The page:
Things I want to keep but can live without for the next 6 months
Things I want to keep but can’t live without for the next 6 months
Things I no longer want to keep.
The things I can’t live without until we move went back into the cupboard.
The things I want to take with us but don’t need in the meantime were lovingly wrapped in foam and/or tissue and packed into boxes for moving.
Everything else went into the give-away pile.
Over that week I touched literally everything that I own. I packed away dresses and clothing into boxes.. I boxed up books. I boxed up dishes. I even boxed up a few bits and pieces of my sewing room. My closets and cupboards now look wonderfully inviting…spacious and sparkling clean.
I got onto my hands and knees and wiped the dust off the baseboards. I washed scuff marks off of the walls, I took the photos off of the fridge and looked at each one before packing them away. I cleaned the blinds, I cleaned the tops of the cabinets, I wiped the dust from the tops of the windows. I used Old English oil on the kitchen cabinets, rubbing them until they gleamed like satin.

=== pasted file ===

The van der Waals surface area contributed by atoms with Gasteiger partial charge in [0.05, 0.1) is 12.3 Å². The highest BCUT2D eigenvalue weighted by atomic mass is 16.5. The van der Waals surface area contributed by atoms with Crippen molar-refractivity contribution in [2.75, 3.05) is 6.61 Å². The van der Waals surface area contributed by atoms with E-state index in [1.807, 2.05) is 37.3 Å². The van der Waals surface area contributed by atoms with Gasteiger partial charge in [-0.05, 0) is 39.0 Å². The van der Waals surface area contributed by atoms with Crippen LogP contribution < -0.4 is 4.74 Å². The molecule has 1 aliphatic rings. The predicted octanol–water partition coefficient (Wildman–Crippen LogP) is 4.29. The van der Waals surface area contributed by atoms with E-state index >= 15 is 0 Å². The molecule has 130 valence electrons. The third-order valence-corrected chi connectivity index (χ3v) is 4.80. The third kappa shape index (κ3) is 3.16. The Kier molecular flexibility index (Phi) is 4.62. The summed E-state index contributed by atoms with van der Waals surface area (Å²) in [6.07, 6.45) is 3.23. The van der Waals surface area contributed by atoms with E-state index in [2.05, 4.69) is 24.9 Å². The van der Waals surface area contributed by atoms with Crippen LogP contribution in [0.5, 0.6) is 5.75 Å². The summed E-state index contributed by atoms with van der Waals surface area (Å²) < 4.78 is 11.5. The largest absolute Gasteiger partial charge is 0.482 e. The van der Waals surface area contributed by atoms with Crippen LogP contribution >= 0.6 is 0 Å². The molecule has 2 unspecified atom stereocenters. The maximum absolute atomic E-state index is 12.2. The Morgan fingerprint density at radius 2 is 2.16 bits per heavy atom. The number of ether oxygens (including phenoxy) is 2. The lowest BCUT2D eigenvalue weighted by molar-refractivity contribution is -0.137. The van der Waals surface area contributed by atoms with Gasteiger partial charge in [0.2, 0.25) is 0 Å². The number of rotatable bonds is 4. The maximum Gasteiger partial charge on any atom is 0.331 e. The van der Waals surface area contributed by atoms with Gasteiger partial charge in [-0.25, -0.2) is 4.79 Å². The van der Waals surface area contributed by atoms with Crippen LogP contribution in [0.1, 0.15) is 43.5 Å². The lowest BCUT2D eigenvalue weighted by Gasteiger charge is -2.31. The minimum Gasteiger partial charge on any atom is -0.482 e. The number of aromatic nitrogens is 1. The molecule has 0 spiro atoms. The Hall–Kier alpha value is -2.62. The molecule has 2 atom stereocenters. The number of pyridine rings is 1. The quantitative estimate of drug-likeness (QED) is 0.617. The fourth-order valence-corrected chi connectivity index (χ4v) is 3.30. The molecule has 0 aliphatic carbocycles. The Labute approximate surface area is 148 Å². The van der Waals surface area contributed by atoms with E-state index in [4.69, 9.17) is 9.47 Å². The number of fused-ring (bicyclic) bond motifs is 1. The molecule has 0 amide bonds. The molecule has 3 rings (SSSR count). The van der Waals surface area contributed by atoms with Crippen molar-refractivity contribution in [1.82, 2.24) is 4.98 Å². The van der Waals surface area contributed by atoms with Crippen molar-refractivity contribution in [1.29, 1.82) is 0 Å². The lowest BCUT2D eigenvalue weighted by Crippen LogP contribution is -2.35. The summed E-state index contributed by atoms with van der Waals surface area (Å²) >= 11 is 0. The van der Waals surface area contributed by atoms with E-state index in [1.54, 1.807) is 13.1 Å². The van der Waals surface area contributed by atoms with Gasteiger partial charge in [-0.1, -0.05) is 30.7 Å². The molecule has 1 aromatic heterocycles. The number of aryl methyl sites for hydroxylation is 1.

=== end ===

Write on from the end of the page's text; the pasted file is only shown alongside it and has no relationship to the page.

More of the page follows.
I wrapped up a memory with every item I packed. I started the process of saying goodbye.
Maybe it is a bit like cleaning and preparing the body of a loved one for burial. Gently touching and caressing and cleaning and in this way preparing both of you for the transition from life before to life after.
Oh, my beloved little house – this is how I am preparing myself to say good bye to you.
This is my 4th installment of Just Write, an exercise in free writing your ordinary and extraordinary moments. I am linking up with The Extraordinary Ordinary. (Please see the details here.)
Today I’m linking up with Heather at The Extraordinary Ordinary. She hosts Just Write, the goal being to write about what is happening around you, freely and without editing or censure, what you see, hear, feel, think. I’m nervous because I’m not a writer, and yet I’m linking to a writing blog. Go figure. And also, I didn’t exactly follow the rules – I didn’t write about things going on around me. I wrote about things going on inside of me. I guess these words just needed to come out.